3. 3.
    Zenk S, Schulz A, Odoms-Young A, et al. Feasibility of using Global Positioning Systems (GPS) with diverse urban adults. J Phys Act Health. 2012; 9: 290-296.Google Scholar
  4. 4.
    Kerr J, Marshall SJ, Godbole S, et al. Using the SenseCam to improve classifications of sedentary behavior in free-living settings. Am J Prev Med. 2013; 44(3): 290-296. doi: 10.1016/j.amepre.2012.11.004.CrossRefPubMedGoogle Scholar
  5. 5.
    Doherty AR, Kelly P, Kerr J, et al. Use of wearable cameras to assess population physical activity behaviours: an observational study. Lancet. 2012; 380: S35. doi: 10.1016/S0140-6736(13)60391-8.CrossRefGoogle Scholar
  6. 6.
    Doherty AR, Kelly P, Kerr J, et al. Using wearable cameras to categorise type and context of accelerometer-identified episodes of physical activity. Int J Behav Nutr Phys Act. 2013; 10: 22. doi: 10.1186/1479-5868-10-22.CrossRefPubMedPubMedCentralGoogle Scholar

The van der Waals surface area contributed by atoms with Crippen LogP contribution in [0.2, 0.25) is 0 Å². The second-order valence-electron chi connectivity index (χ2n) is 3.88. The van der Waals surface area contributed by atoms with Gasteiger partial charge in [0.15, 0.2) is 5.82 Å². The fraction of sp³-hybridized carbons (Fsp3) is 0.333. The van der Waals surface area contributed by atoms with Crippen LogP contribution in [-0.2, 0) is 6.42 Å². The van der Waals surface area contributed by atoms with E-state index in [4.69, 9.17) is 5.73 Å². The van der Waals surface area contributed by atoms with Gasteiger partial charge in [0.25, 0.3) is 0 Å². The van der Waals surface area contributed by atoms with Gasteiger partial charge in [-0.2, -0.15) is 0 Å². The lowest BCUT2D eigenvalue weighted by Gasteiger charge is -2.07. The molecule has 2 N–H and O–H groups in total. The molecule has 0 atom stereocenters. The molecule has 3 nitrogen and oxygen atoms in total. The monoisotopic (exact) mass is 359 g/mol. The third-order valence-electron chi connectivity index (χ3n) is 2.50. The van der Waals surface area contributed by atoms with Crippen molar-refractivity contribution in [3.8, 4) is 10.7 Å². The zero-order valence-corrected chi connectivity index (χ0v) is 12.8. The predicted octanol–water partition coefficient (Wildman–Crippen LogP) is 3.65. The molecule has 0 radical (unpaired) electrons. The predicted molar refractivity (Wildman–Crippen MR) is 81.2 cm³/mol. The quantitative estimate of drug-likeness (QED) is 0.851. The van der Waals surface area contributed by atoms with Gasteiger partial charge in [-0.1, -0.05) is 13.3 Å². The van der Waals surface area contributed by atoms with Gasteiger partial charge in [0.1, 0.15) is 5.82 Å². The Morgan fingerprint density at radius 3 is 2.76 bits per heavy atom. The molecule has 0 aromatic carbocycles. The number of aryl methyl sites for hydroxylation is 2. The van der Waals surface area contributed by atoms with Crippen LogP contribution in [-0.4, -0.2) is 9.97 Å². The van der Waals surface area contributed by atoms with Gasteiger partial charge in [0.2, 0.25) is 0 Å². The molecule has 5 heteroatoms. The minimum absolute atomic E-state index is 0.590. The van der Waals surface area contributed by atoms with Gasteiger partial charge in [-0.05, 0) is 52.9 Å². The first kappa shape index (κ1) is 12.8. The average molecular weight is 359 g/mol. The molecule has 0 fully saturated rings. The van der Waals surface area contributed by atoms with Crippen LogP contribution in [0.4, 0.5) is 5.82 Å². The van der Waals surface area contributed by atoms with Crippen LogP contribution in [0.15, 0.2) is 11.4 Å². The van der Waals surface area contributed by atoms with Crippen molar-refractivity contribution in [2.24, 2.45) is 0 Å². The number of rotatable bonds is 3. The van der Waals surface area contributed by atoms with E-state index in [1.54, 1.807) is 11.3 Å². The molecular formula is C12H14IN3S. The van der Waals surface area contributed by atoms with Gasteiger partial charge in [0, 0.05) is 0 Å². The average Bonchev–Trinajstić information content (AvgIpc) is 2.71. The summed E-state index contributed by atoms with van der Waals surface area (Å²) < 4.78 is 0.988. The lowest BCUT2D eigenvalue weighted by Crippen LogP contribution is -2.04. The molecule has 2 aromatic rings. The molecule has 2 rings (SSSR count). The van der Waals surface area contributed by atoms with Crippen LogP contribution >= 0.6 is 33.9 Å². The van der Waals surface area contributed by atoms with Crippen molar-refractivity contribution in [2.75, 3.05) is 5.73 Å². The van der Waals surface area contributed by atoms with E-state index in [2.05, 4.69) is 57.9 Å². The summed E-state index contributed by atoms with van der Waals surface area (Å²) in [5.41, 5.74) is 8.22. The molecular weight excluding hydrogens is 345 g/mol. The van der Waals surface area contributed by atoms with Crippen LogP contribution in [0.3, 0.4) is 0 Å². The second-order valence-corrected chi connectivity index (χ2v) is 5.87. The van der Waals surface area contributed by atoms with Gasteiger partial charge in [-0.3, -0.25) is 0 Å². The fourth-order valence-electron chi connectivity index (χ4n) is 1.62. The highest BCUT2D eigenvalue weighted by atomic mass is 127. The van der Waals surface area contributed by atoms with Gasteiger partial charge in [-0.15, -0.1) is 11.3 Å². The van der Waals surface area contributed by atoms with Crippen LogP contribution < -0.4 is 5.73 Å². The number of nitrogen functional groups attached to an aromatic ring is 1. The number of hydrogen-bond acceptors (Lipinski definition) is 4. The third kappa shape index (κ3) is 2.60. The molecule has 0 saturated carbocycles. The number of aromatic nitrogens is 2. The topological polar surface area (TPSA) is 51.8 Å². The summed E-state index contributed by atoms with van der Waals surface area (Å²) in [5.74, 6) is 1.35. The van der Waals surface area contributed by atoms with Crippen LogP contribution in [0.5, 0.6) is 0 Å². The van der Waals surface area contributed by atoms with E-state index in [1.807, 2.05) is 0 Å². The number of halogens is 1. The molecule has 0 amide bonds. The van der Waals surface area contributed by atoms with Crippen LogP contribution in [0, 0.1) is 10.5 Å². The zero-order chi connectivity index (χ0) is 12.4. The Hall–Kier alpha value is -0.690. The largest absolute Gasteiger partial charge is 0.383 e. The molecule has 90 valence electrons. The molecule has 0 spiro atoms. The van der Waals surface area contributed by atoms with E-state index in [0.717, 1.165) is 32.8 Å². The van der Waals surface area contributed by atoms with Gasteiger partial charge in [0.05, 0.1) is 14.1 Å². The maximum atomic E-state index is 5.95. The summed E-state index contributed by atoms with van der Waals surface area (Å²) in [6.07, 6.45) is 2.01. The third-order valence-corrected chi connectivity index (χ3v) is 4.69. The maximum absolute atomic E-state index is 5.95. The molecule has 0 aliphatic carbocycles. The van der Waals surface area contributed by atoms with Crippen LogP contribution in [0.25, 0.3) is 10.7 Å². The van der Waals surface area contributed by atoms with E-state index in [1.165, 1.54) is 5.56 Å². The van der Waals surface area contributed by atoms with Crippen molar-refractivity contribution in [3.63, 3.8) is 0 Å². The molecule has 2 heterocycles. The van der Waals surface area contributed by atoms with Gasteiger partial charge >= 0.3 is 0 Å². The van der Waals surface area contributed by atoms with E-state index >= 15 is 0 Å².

7. 7.
    Oliver M, Doherty AR, Kelly P, et al. Utility of passive photography to objectively audit built environment features of active transport journeys: an observational study. Int J Health Geogr. 2013; 12: 20. doi: 10.1186/1476-072X-12-20.CrossRefPubMedPubMedCentralGoogle Scholar
  8. 8.
    Hodges S, Williams L, Berry E, et al. SenseCam: a retrospective memory aid. In: Ubicomp 2006, LNCS 4206. 2006; 177–93. doi: 10.1007/11853565.
  9. 9.
    Nebeker C, Linares-Orozco R, Crist K. A multi-case study of research using mobile imaging, sensing and tracking technologies to objectively measure behavior. J Res Adm. 2015; 46(1): 118-137.Google Scholar
  10. 10.
    US Department of Health and Human Services. Protection of human subjects. 45 CFR 46. 1964.Google Scholar
  11. 11.